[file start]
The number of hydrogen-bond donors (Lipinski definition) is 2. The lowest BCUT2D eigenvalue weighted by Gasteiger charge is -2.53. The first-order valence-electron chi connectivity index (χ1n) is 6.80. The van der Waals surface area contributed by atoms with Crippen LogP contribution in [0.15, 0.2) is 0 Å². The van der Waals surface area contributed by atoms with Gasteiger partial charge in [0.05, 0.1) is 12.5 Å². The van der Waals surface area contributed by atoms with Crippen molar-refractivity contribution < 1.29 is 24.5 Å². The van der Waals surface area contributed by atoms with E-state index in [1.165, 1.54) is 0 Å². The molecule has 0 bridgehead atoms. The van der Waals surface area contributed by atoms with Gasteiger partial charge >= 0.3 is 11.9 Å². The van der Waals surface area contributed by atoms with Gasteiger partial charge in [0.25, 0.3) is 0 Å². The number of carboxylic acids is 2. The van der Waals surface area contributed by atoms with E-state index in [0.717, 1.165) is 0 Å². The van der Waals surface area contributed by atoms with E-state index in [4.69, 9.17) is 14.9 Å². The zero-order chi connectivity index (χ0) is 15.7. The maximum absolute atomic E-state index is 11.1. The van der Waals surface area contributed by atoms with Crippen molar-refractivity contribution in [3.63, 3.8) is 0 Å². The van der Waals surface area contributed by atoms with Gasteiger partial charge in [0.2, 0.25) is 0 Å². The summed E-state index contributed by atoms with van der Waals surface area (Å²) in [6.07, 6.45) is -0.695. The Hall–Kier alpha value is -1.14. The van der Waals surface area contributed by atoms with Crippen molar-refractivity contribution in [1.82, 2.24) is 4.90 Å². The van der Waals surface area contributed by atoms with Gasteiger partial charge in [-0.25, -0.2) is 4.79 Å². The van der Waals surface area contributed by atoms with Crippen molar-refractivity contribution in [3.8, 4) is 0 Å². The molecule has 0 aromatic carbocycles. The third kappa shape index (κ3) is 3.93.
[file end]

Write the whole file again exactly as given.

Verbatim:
The number of hydrogen-bond donors (Lipinski definition) is 2. The lowest BCUT2D eigenvalue weighted by Gasteiger charge is -2.53. The first-order valence-electron chi connectivity index (χ1n) is 6.80. The van der Waals surface area contributed by atoms with Crippen LogP contribution in [0.15, 0.2) is 0 Å². The van der Waals surface area contributed by atoms with Gasteiger partial charge in [0.05, 0.1) is 12.5 Å². The van der Waals surface area contributed by atoms with Crippen molar-refractivity contribution < 1.29 is 24.5 Å². The van der Waals surface area contributed by atoms with E-state index in [1.165, 1.54) is 0 Å². The molecule has 0 bridgehead atoms. The van der Waals surface area contributed by atoms with Gasteiger partial charge >= 0.3 is 11.9 Å². The van der Waals surface area contributed by atoms with Gasteiger partial charge in [0.25, 0.3) is 0 Å². The number of carboxylic acids is 2. The van der Waals surface area contributed by atoms with E-state index in [0.717, 1.165) is 0 Å². The van der Waals surface area contributed by atoms with E-state index in [4.69, 9.17) is 14.9 Å². The zero-order chi connectivity index (χ0) is 15.7. The maximum absolute atomic E-state index is 11.1. The van der Waals surface area contributed by atoms with Crippen molar-refractivity contribution in [3.63, 3.8) is 0 Å². The van der Waals surface area contributed by atoms with Gasteiger partial charge in [0.2, 0.25) is 0 Å². The summed E-state index contributed by atoms with van der Waals surface area (Å²) in [6.07, 6.45) is -0.695. The Hall–Kier alpha value is -1.14. The van der Waals surface area contributed by atoms with Crippen molar-refractivity contribution in [1.82, 2.24) is 4.90 Å². The van der Waals surface area contributed by atoms with Gasteiger partial charge in [-0.25, -0.2) is 4.79 Å². The van der Waals surface area contributed by atoms with Crippen molar-refractivity contribution in [3.8, 4) is 0 Å². The molecule has 0 aromatic carbocycles. The third kappa shape index (κ3) is 3.93.